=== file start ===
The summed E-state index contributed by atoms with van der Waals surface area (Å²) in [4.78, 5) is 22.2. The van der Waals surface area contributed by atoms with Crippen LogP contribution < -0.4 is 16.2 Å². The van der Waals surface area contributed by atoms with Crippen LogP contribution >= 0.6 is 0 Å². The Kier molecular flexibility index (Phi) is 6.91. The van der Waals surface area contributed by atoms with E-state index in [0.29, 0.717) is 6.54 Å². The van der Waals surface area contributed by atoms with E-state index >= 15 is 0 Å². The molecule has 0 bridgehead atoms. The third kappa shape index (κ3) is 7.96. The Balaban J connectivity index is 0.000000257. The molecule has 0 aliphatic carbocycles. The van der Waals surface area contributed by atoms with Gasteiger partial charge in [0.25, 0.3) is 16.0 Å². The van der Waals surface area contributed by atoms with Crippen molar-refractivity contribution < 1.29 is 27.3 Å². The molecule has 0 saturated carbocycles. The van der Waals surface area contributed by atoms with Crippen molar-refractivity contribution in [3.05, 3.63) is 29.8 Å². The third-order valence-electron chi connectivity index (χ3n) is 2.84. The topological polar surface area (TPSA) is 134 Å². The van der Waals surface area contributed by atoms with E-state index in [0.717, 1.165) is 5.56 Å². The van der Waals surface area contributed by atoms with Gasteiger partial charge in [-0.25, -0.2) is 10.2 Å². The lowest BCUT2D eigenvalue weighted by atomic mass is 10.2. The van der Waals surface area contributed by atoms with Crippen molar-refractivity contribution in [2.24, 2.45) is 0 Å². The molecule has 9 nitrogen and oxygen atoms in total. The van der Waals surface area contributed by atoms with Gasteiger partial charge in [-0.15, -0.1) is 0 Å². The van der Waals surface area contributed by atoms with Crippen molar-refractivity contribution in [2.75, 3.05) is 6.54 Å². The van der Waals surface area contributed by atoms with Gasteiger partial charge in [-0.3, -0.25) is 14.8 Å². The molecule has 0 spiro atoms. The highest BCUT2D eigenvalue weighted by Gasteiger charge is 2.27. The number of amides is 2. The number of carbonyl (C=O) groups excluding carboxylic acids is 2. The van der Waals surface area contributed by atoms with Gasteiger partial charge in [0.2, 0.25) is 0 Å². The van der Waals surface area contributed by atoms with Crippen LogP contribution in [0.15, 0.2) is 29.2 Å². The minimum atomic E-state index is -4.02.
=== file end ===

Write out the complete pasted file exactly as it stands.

The summed E-state index contributed by atoms with van der Waals surface area (Å²) in [4.78, 5) is 22.2. The van der Waals surface area contributed by atoms with Crippen LogP contribution < -0.4 is 16.2 Å². The van der Waals surface area contributed by atoms with Crippen LogP contribution >= 0.6 is 0 Å². The Kier molecular flexibility index (Phi) is 6.91. The van der Waals surface area contributed by atoms with E-state index in [0.29, 0.717) is 6.54 Å². The van der Waals surface area contributed by atoms with E-state index >= 15 is 0 Å². The molecule has 0 bridgehead atoms. The third kappa shape index (κ3) is 7.96. The Balaban J connectivity index is 0.000000257. The molecule has 0 aliphatic carbocycles. The van der Waals surface area contributed by atoms with Gasteiger partial charge in [0.25, 0.3) is 16.0 Å². The van der Waals surface area contributed by atoms with Crippen molar-refractivity contribution < 1.29 is 27.3 Å². The molecule has 0 saturated carbocycles. The van der Waals surface area contributed by atoms with Crippen molar-refractivity contribution in [3.05, 3.63) is 29.8 Å². The third-order valence-electron chi connectivity index (χ3n) is 2.84. The topological polar surface area (TPSA) is 134 Å². The van der Waals surface area contributed by atoms with E-state index in [0.717, 1.165) is 5.56 Å². The van der Waals surface area contributed by atoms with Gasteiger partial charge in [-0.25, -0.2) is 10.2 Å². The lowest BCUT2D eigenvalue weighted by atomic mass is 10.2. The van der Waals surface area contributed by atoms with Crippen molar-refractivity contribution in [2.24, 2.45) is 0 Å². The molecule has 9 nitrogen and oxygen atoms in total. The van der Waals surface area contributed by atoms with Gasteiger partial charge in [-0.15, -0.1) is 0 Å². The van der Waals surface area contributed by atoms with Crippen molar-refractivity contribution in [2.75, 3.05) is 6.54 Å². The van der Waals surface area contributed by atoms with Gasteiger partial charge in [-0.3, -0.25) is 14.8 Å². The molecule has 0 spiro atoms. The highest BCUT2D eigenvalue weighted by Gasteiger charge is 2.27. The number of amides is 2. The number of carbonyl (C=O) groups excluding carboxylic acids is 2. The van der Waals surface area contributed by atoms with Gasteiger partial charge in [0.2, 0.25) is 0 Å². The van der Waals surface area contributed by atoms with Crippen LogP contribution in [0.15, 0.2) is 29.2 Å². The minimum atomic E-state index is -4.02.